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Paleo Foods for a Long Hiking Trip

Paleo Foods for a Long Hiking Trip

Calling all travelers! I know how hard it can be to eat right and stick to a specific diet, such as gluten-free and paleo, while you are traveling. It is easy to give it all up while you’re taking on your new adventures, but I like a good challenge! I’ve found that eating healthy while away from home actually isn’t that hard, but it does take some planning. Below is a letter I received from a gal who is not in the USA, but was heading off for a long hiking trip and was in need for some food tips that would fit with her active lifestyle. I hope this can help any of you out there with similar needs, since I receive many emails with these questions. I included her email to me and my reply with paleo foods for a long hiking trip.

Hi Tina,

I am going on a 5-day hiking/camping tour in Kakadu in a couple of months. The tour company caters all meals but they only offer toast and cereals for breakfast. Do you have any ideas or advice on what I could maybe take packed in my own backpack? Maybe they’ll let me use a cooktop but there’ll be no cooking facilities available in the morning. So far I’m thinking of taking tins of tuna to put with salad for lunch (they provide salad bits and pieces for sandwiches). And probably a few avocados for fat as they last well if I get some unripe ones. For snacks I was going to take jerky and macadamias, and the tour company provides fruit as well. Dinner should be fine with what they’re providing, mostly veggies and meat of some sort. For breakfast, I don’t like the idea of protein bars that you get at shops as they’re full of crap! But I’ve seen a couple of recipes for baked ones with egg and protein powder and nuts though I’m not sure they’d last without refrigeration safely.

 Any ideas you have for a good sized breakfast would be appreciated (walking 10 – 20 kms each day) 🙂 – I generally just avoid grains and sugar (avoiding dried fruits/honey or sweeteners in excess), moderate nuts (macadamias mostly), dairy is ok for me but wouldn’t transport well anyway (a block of butter would probably be ok in an airtight container, the weather will be melting temp for sure though). On a side note, I did find these Epic bars, don’t know if you’ve heard of them but they’re not available over here 🙁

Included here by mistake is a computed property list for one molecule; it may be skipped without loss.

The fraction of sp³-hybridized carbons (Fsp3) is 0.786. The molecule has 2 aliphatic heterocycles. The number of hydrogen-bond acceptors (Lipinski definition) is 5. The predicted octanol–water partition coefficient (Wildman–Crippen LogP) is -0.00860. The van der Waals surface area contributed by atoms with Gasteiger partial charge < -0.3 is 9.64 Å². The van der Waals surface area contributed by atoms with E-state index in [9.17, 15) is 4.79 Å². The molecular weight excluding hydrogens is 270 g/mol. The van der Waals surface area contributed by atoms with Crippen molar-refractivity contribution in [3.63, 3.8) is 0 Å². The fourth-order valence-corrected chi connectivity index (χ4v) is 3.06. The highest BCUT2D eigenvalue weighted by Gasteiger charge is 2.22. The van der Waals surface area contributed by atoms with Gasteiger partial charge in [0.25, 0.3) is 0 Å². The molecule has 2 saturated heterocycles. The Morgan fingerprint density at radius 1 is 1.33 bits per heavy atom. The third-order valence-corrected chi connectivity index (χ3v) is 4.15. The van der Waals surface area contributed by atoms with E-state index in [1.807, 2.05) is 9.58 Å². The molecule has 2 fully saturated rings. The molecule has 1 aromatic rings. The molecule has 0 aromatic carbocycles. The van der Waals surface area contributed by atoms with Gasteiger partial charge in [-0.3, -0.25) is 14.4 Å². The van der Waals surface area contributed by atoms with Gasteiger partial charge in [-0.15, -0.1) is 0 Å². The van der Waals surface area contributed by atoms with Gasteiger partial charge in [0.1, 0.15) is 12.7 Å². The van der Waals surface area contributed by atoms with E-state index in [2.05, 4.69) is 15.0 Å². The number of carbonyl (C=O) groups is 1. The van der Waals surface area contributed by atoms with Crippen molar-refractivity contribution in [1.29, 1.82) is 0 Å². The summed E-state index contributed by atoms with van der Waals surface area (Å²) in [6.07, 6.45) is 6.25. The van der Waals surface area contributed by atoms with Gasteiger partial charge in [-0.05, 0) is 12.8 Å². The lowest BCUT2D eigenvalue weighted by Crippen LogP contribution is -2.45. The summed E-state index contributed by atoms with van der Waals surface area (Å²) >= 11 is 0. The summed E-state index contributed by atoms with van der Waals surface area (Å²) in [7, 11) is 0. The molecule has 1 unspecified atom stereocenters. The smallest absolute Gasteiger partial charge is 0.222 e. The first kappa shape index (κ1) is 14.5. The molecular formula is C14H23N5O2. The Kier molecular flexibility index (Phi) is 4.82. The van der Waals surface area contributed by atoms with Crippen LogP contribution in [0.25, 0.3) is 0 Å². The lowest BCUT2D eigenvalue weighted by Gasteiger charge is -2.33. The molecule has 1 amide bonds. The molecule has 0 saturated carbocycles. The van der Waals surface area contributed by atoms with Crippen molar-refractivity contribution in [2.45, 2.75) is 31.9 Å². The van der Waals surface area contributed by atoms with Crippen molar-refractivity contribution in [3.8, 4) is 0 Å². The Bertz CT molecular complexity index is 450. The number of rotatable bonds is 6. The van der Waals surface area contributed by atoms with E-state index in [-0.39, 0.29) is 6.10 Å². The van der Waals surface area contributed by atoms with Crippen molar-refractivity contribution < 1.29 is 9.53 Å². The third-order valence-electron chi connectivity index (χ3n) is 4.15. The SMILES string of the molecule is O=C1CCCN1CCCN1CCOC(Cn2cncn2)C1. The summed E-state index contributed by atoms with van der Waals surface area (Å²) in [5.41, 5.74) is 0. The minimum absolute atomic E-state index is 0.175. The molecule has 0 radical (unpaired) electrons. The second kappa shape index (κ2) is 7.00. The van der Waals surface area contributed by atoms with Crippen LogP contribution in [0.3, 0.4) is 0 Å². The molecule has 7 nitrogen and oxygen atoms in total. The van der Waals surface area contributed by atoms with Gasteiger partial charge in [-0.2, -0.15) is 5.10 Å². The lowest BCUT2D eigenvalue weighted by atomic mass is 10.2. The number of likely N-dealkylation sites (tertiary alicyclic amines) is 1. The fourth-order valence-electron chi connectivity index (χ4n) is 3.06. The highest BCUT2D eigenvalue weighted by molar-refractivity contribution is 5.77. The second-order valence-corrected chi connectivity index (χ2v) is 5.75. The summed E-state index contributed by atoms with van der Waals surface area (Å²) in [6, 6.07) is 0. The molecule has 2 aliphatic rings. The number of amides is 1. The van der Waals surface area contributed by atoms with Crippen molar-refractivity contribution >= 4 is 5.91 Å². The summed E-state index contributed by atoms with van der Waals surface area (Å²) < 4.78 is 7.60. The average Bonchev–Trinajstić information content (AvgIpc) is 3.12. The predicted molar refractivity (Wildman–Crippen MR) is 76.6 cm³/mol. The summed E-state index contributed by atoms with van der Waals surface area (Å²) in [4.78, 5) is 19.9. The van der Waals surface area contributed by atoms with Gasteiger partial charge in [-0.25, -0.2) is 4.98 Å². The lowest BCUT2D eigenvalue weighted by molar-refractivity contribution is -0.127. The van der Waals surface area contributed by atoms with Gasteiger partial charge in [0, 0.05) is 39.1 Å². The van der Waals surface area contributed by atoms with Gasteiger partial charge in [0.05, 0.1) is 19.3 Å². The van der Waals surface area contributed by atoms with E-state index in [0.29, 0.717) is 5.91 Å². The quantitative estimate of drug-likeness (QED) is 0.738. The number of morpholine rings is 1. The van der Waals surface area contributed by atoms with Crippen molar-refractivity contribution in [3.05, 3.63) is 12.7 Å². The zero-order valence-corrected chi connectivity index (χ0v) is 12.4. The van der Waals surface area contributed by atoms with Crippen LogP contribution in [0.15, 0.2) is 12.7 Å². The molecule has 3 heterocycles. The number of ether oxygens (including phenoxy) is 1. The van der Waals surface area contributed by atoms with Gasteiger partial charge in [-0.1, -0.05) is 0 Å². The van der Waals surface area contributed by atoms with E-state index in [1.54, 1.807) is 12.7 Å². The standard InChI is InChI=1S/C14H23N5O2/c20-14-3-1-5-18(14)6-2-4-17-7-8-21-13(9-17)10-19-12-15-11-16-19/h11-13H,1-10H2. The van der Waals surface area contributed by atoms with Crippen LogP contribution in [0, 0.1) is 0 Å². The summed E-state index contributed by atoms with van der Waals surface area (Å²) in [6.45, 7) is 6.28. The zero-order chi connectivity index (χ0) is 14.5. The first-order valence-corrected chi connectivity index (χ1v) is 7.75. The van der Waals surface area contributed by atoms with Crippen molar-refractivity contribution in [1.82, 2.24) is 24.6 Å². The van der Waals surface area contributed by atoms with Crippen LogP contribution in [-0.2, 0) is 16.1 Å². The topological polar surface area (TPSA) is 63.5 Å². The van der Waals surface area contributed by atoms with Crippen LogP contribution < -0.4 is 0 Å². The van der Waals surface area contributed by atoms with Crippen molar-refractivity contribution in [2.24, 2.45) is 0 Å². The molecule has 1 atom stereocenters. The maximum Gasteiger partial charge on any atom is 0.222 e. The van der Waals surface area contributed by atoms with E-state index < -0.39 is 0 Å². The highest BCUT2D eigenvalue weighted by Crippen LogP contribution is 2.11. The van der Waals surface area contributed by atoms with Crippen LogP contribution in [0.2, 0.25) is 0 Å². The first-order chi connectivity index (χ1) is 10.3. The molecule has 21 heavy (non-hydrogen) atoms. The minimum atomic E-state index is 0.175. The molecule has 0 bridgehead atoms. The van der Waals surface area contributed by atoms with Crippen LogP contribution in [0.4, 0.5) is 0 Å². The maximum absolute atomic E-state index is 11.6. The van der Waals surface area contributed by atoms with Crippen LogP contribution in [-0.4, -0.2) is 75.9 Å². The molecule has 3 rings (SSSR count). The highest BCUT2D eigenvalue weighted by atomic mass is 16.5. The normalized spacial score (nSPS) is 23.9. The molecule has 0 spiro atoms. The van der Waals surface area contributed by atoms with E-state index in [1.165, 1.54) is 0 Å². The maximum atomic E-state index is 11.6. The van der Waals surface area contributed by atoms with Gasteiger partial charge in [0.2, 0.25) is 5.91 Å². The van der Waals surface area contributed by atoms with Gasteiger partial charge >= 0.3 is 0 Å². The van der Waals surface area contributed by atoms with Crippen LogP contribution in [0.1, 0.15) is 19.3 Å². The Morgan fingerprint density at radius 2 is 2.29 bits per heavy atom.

Hi There!

I worked with Epic and Brix, but since you cannot get them there, that is a mute subject. The Epic are popular, yet I do not eat them. Just let me know if you need help on that end. I am not sure if you like to stay lean, as SO many that email me have that concern and use their hikes and trails to lean out. I am assuming you have most attention on keeping the sugars low and the energy and nutrition high. 🙂 I hope so, as lean comes easy with that in mind.

My Suggestions for breakfast:

Make ahead some protein bars with “ground” flax or chia seeds for the oils, fiber and you can use egg whites, grass fed whey or even goat milk powder for the added protein. You can also make your own granola bars, which are far easier to make, but in all honesty they will break. Then you can use any liquid to eat the granola in a bowl OR as a snack. Hard boiled eggs would be great if they can be refrigerated for you during your mornings. This way you will not be eating their lousy oils.

I also suggest making some protein packed breakfast muffins. They will last if you do not use anything needing refrigeration. Be careful of things needing to be cooked, although many recipes are free of eggs anyhow. You can add protein powders etc.

You will want the fiber when hiking, as there is nothing worse than the bowels getting irregular from the change of your home routine diet. Keep this in mind as they never do give you enough water, as noted from my personal experience. You’ll want to check into that, and I am also crazy over chia seeds; I take them whenever I travel or hike.

Quest protein bars are the hit here in the states, even though they are not grass fed. They are good mid-day and give you a boost. They make many bars without sucralose and those are the ones I did the review on my site. I know the company well and I believe they are available there.


Some good energy bars to make: The problem with bars would be that a bar needs to stick, so many people use dates and such to get that to happen. That is why I say granola, as it is basically a bar without the STICK and the hassle. Dehydrated bars would be a good option as you do not need sugars, so if you have a dehydrator then you can make just about anything!

Butter is not a good item to take with you due to heat and rancidity. Instead, a small jar of good MCT oil would do you great for energy and sustenance and hopefully not go rancid in the heat.

Additionally, you can buy a seal a meal, which is a great tool to have if you like camping or storing food securely and keeping food fresh for a longer period of time.

The following may help you too:

I hope I am answering your questions and supplying you with some ideas. Your trip sounds extremely exciting! Have fun!  Let me know if you need anything else, please.

Fondly, Tina

From my kitchen to yours,

Tina Turbin

If you have any questions or suggestions just email me at Tina (at)

About Tina Turbin

I'm a cookbook-collecting, recipe-developing paleo junkie, and I live in the kitchen. I'm hooked on farmers' markets, traveling, eating healthy, and hiking until my legs scream at me. There's nothing better than hanging out with family and good friends. I have fun and sleeping is just plain boring. Read more About Tina Turbin.

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